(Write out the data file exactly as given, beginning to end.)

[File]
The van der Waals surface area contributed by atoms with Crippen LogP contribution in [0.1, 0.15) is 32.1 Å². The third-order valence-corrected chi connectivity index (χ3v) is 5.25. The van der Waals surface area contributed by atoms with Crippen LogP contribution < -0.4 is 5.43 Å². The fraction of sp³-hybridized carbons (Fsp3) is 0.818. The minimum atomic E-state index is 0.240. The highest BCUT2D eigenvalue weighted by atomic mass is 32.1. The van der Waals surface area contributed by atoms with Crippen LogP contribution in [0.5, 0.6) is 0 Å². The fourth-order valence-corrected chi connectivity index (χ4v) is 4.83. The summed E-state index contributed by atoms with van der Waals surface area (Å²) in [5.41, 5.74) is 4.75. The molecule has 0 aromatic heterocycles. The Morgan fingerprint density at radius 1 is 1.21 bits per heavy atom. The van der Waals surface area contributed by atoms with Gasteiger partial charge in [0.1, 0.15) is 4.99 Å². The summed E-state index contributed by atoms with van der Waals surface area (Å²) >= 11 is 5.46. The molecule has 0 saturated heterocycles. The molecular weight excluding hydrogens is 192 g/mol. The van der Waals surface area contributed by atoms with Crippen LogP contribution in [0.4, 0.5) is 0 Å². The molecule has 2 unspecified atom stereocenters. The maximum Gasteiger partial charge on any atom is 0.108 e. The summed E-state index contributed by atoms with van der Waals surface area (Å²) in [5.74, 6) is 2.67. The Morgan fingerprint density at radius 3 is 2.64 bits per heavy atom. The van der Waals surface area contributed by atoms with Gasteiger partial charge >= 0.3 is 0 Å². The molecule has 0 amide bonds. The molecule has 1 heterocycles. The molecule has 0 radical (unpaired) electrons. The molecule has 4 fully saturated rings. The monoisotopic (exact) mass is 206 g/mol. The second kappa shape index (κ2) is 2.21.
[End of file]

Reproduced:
The van der Waals surface area contributed by atoms with Crippen LogP contribution in [0.1, 0.15) is 32.1 Å². The third-order valence-corrected chi connectivity index (χ3v) is 5.25. The van der Waals surface area contributed by atoms with Crippen LogP contribution < -0.4 is 5.43 Å². The fraction of sp³-hybridized carbons (Fsp3) is 0.818. The minimum atomic E-state index is 0.240. The highest BCUT2D eigenvalue weighted by atomic mass is 32.1. The van der Waals surface area contributed by atoms with Crippen LogP contribution in [0.5, 0.6) is 0 Å². The fourth-order valence-corrected chi connectivity index (χ4v) is 4.83. The summed E-state index contributed by atoms with van der Waals surface area (Å²) in [5.41, 5.74) is 4.75. The molecule has 0 aromatic heterocycles. The Morgan fingerprint density at radius 1 is 1.21 bits per heavy atom. The van der Waals surface area contributed by atoms with Gasteiger partial charge in [0.1, 0.15) is 4.99 Å². The summed E-state index contributed by atoms with van der Waals surface area (Å²) >= 11 is 5.46. The molecule has 0 saturated heterocycles. The molecular weight excluding hydrogens is 192 g/mol. The van der Waals surface area contributed by atoms with Crippen LogP contribution in [0.4, 0.5) is 0 Å². The molecule has 2 unspecified atom stereocenters. The maximum Gasteiger partial charge on any atom is 0.108 e. The summed E-state index contributed by atoms with van der Waals surface area (Å²) in [5.74, 6) is 2.67. The Morgan fingerprint density at radius 3 is 2.64 bits per heavy atom. The van der Waals surface area contributed by atoms with Gasteiger partial charge >= 0.3 is 0 Å². The molecule has 0 amide bonds. The molecule has 1 heterocycles. The molecule has 0 radical (unpaired) electrons. The molecule has 4 fully saturated rings. The monoisotopic (exact) mass is 206 g/mol. The second kappa shape index (κ2) is 2.21.